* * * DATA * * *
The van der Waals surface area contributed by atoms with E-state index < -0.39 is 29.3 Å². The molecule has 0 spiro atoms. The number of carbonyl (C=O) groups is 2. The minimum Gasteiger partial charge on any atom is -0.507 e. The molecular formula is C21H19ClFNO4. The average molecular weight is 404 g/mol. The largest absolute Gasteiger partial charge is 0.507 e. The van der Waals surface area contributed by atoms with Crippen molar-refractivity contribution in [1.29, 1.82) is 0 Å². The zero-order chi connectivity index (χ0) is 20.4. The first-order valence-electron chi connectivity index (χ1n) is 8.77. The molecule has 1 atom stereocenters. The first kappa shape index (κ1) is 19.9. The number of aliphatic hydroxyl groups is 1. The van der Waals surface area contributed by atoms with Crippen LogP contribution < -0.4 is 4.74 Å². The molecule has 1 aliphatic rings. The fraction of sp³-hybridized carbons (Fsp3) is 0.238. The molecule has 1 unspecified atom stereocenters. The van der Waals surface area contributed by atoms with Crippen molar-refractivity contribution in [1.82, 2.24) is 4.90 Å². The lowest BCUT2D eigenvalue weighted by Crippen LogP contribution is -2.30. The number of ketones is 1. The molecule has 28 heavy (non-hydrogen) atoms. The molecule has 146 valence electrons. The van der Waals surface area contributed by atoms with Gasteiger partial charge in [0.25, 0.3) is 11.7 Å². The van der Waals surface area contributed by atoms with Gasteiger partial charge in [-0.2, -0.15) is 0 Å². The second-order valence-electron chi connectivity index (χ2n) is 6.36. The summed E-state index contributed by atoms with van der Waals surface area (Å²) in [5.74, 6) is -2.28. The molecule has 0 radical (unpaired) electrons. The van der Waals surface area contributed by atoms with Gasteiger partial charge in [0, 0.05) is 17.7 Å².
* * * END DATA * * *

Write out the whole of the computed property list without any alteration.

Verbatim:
The van der Waals surface area contributed by atoms with E-state index < -0.39 is 29.3 Å². The molecule has 0 spiro atoms. The number of carbonyl (C=O) groups is 2. The minimum Gasteiger partial charge on any atom is -0.507 e. The molecular formula is C21H19ClFNO4. The average molecular weight is 404 g/mol. The largest absolute Gasteiger partial charge is 0.507 e. The van der Waals surface area contributed by atoms with Crippen molar-refractivity contribution in [1.29, 1.82) is 0 Å². The zero-order chi connectivity index (χ0) is 20.4. The first-order valence-electron chi connectivity index (χ1n) is 8.77. The molecule has 1 atom stereocenters. The first kappa shape index (κ1) is 19.9. The number of aliphatic hydroxyl groups is 1. The van der Waals surface area contributed by atoms with Crippen LogP contribution < -0.4 is 4.74 Å². The molecule has 1 aliphatic rings. The fraction of sp³-hybridized carbons (Fsp3) is 0.238. The molecule has 1 unspecified atom stereocenters. The van der Waals surface area contributed by atoms with Crippen molar-refractivity contribution in [1.82, 2.24) is 4.90 Å². The lowest BCUT2D eigenvalue weighted by Crippen LogP contribution is -2.30. The number of ketones is 1. The molecule has 28 heavy (non-hydrogen) atoms. The molecule has 146 valence electrons. The van der Waals surface area contributed by atoms with Gasteiger partial charge in [0.25, 0.3) is 11.7 Å². The van der Waals surface area contributed by atoms with Gasteiger partial charge in [-0.2, -0.15) is 0 Å². The second-order valence-electron chi connectivity index (χ2n) is 6.36. The summed E-state index contributed by atoms with van der Waals surface area (Å²) in [5.74, 6) is -2.28. The molecule has 0 radical (unpaired) electrons. The van der Waals surface area contributed by atoms with Gasteiger partial charge in [0, 0.05) is 17.7 Å².